“We can grow a lot of other crops besides leafy greens, but we’re not asking, ‘What can we grow?’ We’re asking, ‘What should we grow?’” Badrina says. “I liken it to Amazon. Amazon spent its first eight or 10 years focused on high volumes and low margins of one product only. After they established a distribution network and dominated the book market, then they asked, ‘What else can we sell?’ That’s called focus. And I would much rather focus on leafy greens, dominate there, and then look back and say, okay, we have our distribution network established and we can move on to something else.”

As soon as plants are harvested, they're sent to the packaging area. With the proximity to Walmart's distribution center, product is grown less than 300 miles from some stores.
Badrina says Eden Green is focused on leafy greens, but they are experimenting with other crops in their R&D facility.
The company currently grows four types of leafy greens. The 1.5-acre greenhouse houses more than 328,000 plants.

Product distribution

Eden Green owns 57 acres of land in Cleburne, Texas, adjacent to a Walmart distribution center. Cleburne is located just south of the Fort Worth/Dallas metro area. The location is part of Eden Green’s business plan, as it removes the logistical costs of the supply chain, Badrina says.

“Because we’re located next to the Walmart distribution center, our product goes from harvest straight to packaging and loaded on the truck, all in the same footprint,” he says. “We’ve compressed all of that into our own facility.”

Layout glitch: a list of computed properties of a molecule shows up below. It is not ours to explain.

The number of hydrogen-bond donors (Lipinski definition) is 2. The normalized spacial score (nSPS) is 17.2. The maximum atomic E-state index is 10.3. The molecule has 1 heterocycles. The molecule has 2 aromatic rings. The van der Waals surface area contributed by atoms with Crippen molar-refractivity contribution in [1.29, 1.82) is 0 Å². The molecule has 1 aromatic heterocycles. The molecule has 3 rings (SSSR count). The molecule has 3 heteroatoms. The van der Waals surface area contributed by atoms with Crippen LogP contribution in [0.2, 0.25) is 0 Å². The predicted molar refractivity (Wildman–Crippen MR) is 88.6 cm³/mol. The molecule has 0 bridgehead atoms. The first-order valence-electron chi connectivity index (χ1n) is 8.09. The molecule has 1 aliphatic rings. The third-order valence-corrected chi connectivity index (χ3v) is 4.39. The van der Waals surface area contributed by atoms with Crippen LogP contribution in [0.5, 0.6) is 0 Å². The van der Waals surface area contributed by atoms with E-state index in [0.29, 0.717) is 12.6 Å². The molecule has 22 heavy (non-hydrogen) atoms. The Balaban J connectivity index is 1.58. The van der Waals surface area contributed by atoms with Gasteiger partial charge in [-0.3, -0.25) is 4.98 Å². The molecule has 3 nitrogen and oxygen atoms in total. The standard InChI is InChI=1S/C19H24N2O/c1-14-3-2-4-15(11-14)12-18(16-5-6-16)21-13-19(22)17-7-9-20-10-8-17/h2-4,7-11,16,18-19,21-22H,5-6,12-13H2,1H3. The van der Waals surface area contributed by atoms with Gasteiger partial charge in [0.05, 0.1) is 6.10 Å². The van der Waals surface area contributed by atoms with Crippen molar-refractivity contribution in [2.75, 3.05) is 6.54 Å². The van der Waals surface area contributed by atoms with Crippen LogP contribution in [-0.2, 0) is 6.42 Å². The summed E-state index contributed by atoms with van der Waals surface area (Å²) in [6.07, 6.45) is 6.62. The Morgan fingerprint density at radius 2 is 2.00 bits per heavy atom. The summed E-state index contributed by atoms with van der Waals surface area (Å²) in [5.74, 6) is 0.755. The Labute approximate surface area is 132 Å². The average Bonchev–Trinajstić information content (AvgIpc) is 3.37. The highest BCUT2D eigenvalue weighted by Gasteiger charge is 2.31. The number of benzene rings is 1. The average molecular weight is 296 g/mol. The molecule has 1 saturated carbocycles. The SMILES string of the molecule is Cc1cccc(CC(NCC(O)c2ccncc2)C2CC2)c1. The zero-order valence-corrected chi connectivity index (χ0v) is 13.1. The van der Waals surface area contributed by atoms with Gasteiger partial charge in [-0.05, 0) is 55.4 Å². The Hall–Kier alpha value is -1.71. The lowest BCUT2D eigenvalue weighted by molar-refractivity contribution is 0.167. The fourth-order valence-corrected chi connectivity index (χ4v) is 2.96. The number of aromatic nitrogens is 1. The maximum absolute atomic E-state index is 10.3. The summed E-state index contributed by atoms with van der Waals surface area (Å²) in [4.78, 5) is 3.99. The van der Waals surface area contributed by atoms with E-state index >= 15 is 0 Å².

Eden Green’s main sales channel is through distributors. They have collaborated with Robinson Fresh, the third-largest produce distributor in the U.S. The company is supplying both romaine and butterhead under the brand “Robinson Fresh” to approximately 500 Walmart stores in Texas and Oklahoma.

“We want to be ubiquitous. We want to be everywhere. And the way we do that is through private label and white label relationships with distributors and retailers,” Badrina says. “And we can do that because our margins are good. Our margins are good to begin with, so we don’t need our own brand to be successful in the market. We talked about creating our own brand when I first came on board, but it didn’t make sense for us from a financial aspect.”

Eventually, Eden Green plans to build production facilities in other parts of the U.S. using the same location strategy with its close proximity to major distribution centers.

Fields says he hopes the Eden Green model will help the market reach some type of standardization.

“If you walk into a mum greenhouse in South Carolina and a mum greenhouse in Oregon, they look the same. And I really hope that happens with indoor food production. I hope we find answers together.”

February 2023